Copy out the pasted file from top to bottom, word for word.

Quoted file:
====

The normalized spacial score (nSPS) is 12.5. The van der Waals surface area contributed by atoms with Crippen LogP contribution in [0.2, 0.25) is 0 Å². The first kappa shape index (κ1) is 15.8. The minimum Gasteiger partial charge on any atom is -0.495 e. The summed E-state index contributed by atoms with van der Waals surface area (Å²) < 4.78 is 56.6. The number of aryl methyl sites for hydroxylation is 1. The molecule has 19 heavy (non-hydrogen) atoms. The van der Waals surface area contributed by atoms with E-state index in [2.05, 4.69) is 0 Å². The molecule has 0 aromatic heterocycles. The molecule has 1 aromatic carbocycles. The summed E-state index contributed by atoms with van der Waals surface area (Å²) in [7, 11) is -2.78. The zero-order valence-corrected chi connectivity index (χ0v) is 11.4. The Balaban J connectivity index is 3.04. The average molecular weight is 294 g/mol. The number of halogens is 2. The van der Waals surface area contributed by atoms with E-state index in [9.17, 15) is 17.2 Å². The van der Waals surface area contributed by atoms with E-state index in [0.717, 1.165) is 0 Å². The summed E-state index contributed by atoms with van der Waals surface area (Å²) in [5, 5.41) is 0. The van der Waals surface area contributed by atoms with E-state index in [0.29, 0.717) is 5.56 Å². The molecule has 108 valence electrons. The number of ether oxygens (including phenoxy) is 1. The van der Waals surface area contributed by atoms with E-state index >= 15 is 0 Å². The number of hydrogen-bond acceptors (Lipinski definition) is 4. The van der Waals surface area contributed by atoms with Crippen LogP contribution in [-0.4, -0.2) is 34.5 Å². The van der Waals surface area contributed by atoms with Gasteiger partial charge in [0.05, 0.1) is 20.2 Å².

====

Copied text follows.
The normalized spacial score (nSPS) is 12.5. The van der Waals surface area contributed by atoms with Crippen LogP contribution in [0.2, 0.25) is 0 Å². The first kappa shape index (κ1) is 15.8. The minimum Gasteiger partial charge on any atom is -0.495 e. The summed E-state index contributed by atoms with van der Waals surface area (Å²) < 4.78 is 56.6. The number of aryl methyl sites for hydroxylation is 1. The molecule has 19 heavy (non-hydrogen) atoms. The van der Waals surface area contributed by atoms with E-state index in [2.05, 4.69) is 0 Å². The molecule has 0 aromatic heterocycles. The molecule has 1 aromatic carbocycles. The summed E-state index contributed by atoms with van der Waals surface area (Å²) in [7, 11) is -2.78. The zero-order valence-corrected chi connectivity index (χ0v) is 11.4. The Balaban J connectivity index is 3.04. The average molecular weight is 294 g/mol. The number of halogens is 2. The van der Waals surface area contributed by atoms with E-state index in [9.17, 15) is 17.2 Å². The van der Waals surface area contributed by atoms with E-state index in [0.717, 1.165) is 0 Å². The summed E-state index contributed by atoms with van der Waals surface area (Å²) in [5, 5.41) is 0. The van der Waals surface area contributed by atoms with E-state index in [0.29, 0.717) is 5.56 Å². The molecule has 108 valence electrons. The number of ether oxygens (including phenoxy) is 1. The van der Waals surface area contributed by atoms with E-state index >= 15 is 0 Å². The number of hydrogen-bond acceptors (Lipinski definition) is 4. The van der Waals surface area contributed by atoms with Crippen LogP contribution in [-0.4, -0.2) is 34.5 Å². The van der Waals surface area contributed by atoms with Gasteiger partial charge in [0.05, 0.1) is 20.2 Å².